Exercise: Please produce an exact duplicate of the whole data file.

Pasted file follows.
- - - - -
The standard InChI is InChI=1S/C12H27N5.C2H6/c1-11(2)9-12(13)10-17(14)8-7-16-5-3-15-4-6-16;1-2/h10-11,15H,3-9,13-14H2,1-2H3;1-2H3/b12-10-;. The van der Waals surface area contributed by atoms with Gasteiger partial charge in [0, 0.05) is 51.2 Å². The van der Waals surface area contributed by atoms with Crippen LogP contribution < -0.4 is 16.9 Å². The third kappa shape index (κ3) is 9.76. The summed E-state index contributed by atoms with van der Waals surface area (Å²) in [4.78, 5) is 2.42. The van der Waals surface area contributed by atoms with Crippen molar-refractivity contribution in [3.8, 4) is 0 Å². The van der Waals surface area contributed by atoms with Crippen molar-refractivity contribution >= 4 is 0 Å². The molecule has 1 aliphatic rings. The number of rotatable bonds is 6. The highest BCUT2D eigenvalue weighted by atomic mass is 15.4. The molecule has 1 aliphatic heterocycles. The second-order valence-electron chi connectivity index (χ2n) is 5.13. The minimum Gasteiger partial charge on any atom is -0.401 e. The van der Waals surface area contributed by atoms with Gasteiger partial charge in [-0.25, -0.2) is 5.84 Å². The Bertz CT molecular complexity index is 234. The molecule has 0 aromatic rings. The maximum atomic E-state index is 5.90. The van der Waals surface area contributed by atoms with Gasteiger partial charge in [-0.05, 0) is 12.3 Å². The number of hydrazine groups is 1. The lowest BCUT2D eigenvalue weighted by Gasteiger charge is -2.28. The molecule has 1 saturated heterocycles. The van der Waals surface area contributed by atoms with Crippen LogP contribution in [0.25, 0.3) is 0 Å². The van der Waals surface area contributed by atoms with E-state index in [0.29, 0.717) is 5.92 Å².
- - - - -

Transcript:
The standard InChI is InChI=1S/C12H27N5.C2H6/c1-11(2)9-12(13)10-17(14)8-7-16-5-3-15-4-6-16;1-2/h10-11,15H,3-9,13-14H2,1-2H3;1-2H3/b12-10-;. The van der Waals surface area contributed by atoms with Gasteiger partial charge in [0, 0.05) is 51.2 Å². The van der Waals surface area contributed by atoms with Crippen LogP contribution < -0.4 is 16.9 Å². The third kappa shape index (κ3) is 9.76. The summed E-state index contributed by atoms with van der Waals surface area (Å²) in [4.78, 5) is 2.42. The van der Waals surface area contributed by atoms with Crippen molar-refractivity contribution in [3.8, 4) is 0 Å². The van der Waals surface area contributed by atoms with Crippen molar-refractivity contribution >= 4 is 0 Å². The molecule has 1 aliphatic rings. The number of rotatable bonds is 6. The highest BCUT2D eigenvalue weighted by atomic mass is 15.4. The molecule has 1 aliphatic heterocycles. The second-order valence-electron chi connectivity index (χ2n) is 5.13. The minimum Gasteiger partial charge on any atom is -0.401 e. The van der Waals surface area contributed by atoms with Gasteiger partial charge in [-0.25, -0.2) is 5.84 Å². The Bertz CT molecular complexity index is 234. The molecule has 0 aromatic rings. The maximum atomic E-state index is 5.90. The van der Waals surface area contributed by atoms with Gasteiger partial charge in [-0.05, 0) is 12.3 Å². The number of hydrazine groups is 1. The lowest BCUT2D eigenvalue weighted by Gasteiger charge is -2.28. The molecule has 1 saturated heterocycles. The van der Waals surface area contributed by atoms with Crippen LogP contribution in [0.25, 0.3) is 0 Å². The van der Waals surface area contributed by atoms with E-state index in [0.29, 0.717) is 5.92 Å².